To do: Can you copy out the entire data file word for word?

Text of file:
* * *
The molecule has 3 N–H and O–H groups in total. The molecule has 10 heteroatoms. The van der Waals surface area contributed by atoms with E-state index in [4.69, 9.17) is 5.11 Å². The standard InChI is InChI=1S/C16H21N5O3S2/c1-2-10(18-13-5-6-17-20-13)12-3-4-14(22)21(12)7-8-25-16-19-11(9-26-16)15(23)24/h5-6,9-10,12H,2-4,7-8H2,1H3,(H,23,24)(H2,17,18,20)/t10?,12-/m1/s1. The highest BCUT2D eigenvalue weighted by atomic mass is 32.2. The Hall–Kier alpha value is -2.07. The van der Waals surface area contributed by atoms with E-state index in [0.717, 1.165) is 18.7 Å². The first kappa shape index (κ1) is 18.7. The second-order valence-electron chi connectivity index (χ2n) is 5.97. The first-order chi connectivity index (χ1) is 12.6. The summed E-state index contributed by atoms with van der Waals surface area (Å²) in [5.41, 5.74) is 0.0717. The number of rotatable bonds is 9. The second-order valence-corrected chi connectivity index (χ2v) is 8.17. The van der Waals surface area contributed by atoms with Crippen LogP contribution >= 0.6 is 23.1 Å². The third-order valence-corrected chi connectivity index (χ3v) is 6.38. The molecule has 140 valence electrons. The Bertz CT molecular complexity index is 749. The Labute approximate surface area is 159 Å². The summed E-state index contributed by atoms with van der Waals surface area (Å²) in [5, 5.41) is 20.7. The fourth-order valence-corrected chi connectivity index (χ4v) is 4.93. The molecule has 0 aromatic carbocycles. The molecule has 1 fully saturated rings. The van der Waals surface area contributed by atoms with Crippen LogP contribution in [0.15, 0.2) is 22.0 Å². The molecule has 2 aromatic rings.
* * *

The molecule has 3 N–H and O–H groups in total. The molecule has 10 heteroatoms. The van der Waals surface area contributed by atoms with E-state index in [4.69, 9.17) is 5.11 Å². The standard InChI is InChI=1S/C16H21N5O3S2/c1-2-10(18-13-5-6-17-20-13)12-3-4-14(22)21(12)7-8-25-16-19-11(9-26-16)15(23)24/h5-6,9-10,12H,2-4,7-8H2,1H3,(H,23,24)(H2,17,18,20)/t10?,12-/m1/s1. The highest BCUT2D eigenvalue weighted by atomic mass is 32.2. The Hall–Kier alpha value is -2.07. The van der Waals surface area contributed by atoms with E-state index in [0.717, 1.165) is 18.7 Å². The first kappa shape index (κ1) is 18.7. The second-order valence-electron chi connectivity index (χ2n) is 5.97. The first-order chi connectivity index (χ1) is 12.6. The summed E-state index contributed by atoms with van der Waals surface area (Å²) in [5.41, 5.74) is 0.0717. The number of rotatable bonds is 9. The second-order valence-corrected chi connectivity index (χ2v) is 8.17. The van der Waals surface area contributed by atoms with Crippen LogP contribution >= 0.6 is 23.1 Å². The third-order valence-corrected chi connectivity index (χ3v) is 6.38. The molecule has 140 valence electrons. The Bertz CT molecular complexity index is 749. The Labute approximate surface area is 159 Å². The summed E-state index contributed by atoms with van der Waals surface area (Å²) in [5, 5.41) is 20.7. The fourth-order valence-corrected chi connectivity index (χ4v) is 4.93. The molecule has 0 aromatic carbocycles. The molecule has 1 fully saturated rings. The van der Waals surface area contributed by atoms with Crippen LogP contribution in [0.15, 0.2) is 22.0 Å². The molecule has 2 aromatic rings.